Down East 2013 ©
Last night during the lobster bake, I overheard two captains reviewing their plans for today’s windjammer parade in Boothbay Harbor.
“So the parade is at 2:00?”
“So we get to sail around for a few hours before we line up?”
“My crew is going to love that.”
And so it is for the crew of the Heritage as well. This morning we woke up in Linekin Bay—just a few short miles from our destination in Boothbay Harbor—so there is literally nothing to do today but sail aimlessly in the Gulf of Maine.
And sailing is best when it is aimless.
Today the skies are bright blue, the sun is warm, and there’s a steady breeze pushing us along at a smile-inducing 8 knots. Best of all, weather conditions were calm last night, so the Gulf hasn’t yet developed a chop.
As one of the learned passengers aboard the Heritage points out, “It doesn’t get any better than this.”
Abaft, the Nathaniel Bowditch crew bends on a fisherman sail, sheets it in, and gives chase off our port quarter. For a time, the Bowditch gains on us, but when the Heritage fetches around the ledges on the southern tip of Damariscove Island, she forces the Bowditch into a turn. The Bowditch crew begins the laborious task of tacking the fisherman sail, and thus loses any ground she’d gained on us.
Whether this forced tack was a strategic error on the part of the Bowditch or a bit of chicanery on the part of Doug Lee is anybody’s guess, but it’s clear that Doug is delighted by this sudden turn of events, and the Heritage crew laughs with genuine admiration for their captain.
Today we were rejoined by the mate, Adam McKinlay. Adam had missed the first two days of the trip while at a wedding, but was driven to the shore of Linekin Bay this morning, and Captain Doug retrieved him in the yawlboat shortly after breakfast.
I was worried that the return of the mate might spoil the crew’s easygoing dynamic—that Adam would somehow restore order to the Heritage’s seemingly lawless foredeck.
I needn’t have worried.
The only perceptible change in attitude comes when Harry Sandler, a messmate from Massachusetts, contritely admits to Adam that the crew hasn’t been performing their sit-ups and push-ups during his absence.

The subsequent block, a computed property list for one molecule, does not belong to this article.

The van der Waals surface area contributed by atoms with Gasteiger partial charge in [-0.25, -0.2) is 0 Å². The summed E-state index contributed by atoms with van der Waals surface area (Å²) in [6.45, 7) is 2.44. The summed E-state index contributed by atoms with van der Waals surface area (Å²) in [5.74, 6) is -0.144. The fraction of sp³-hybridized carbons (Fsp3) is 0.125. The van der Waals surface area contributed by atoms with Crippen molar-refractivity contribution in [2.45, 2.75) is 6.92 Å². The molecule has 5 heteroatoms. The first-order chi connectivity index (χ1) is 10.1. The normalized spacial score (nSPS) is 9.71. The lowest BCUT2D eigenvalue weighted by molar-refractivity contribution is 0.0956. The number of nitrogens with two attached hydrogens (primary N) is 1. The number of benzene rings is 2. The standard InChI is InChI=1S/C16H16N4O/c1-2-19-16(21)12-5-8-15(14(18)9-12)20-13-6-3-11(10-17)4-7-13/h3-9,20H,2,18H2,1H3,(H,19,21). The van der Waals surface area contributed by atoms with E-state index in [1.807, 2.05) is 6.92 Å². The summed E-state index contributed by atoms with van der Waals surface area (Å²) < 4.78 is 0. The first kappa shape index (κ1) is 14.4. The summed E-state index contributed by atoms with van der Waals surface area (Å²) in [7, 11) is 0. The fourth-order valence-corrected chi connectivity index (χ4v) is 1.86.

Morgan Parmenter shows off her tattoos.
“What?!” Adam says in mock seriousness.
Calisthenics aren’t mandated by the Lees; it’s just a bit of positive peer pressure among the crew. After every tack, the crew drops to the deck and bangs out 10 sit-ups and 10 push-ups in an obsessive effort to stay in shape.
“It’s just part of our madness,” Harry says.
On most days, this pact carries little impact. If, for instance, you’re sailing a broad reach from Rockland to Stonington, you might not tack at all. But today, as we tack repeatedly around Boothbay’s outer harbor, the Heritage crew is feeling the burn.
It is bedlam in the harbor. Boats of all sizes—from motor skiffs to mini cruise ships—zip around us from every direction. Adding to the chaos is a Navy ship anchored in the outer harbor; fully armed RIBs orbit the cruiser and shoo away any civilian vessels that stray too close.
The Friendship of Salem.
Parading into Boothbay Harbor is understandably stressful. Even if you were motoring in, the tight channel and heavy traffic are enough to give anyone a full-blown migraine. But doing so under sail is an altogether different beast. There’s a blind approach to the head of the harbor, so if there are any boats blocking the anchorage, you won’t know until it’s too late. The channel between the mooring field and the Public Landing is so narrow it’s common for the main boom to swing over the heads of any onlookers standing on the docks. The winds at the head of the harbor are notoriously flukey, too. Just because you sail in with a steady breeze on your beam, doesn’t mean the wind won’t veer onto your nose at the worst possible moment.
On any other day, entering this harbor under sail would be almost unthinkable—even the most cavalier captain would motor in—so imagine the added pressure of doing so in front of nearly 20,000 spectators. Years ago, when Captain Garth Wells was presented with the opportunity to buy the Lewis R. French, his sole hesitation was this yearly event.
We have the lead position in the parade, and the Heritage is putting its best foot forward. Colorful flags fly from her shrouds, and the crew wears rainbow suspenders.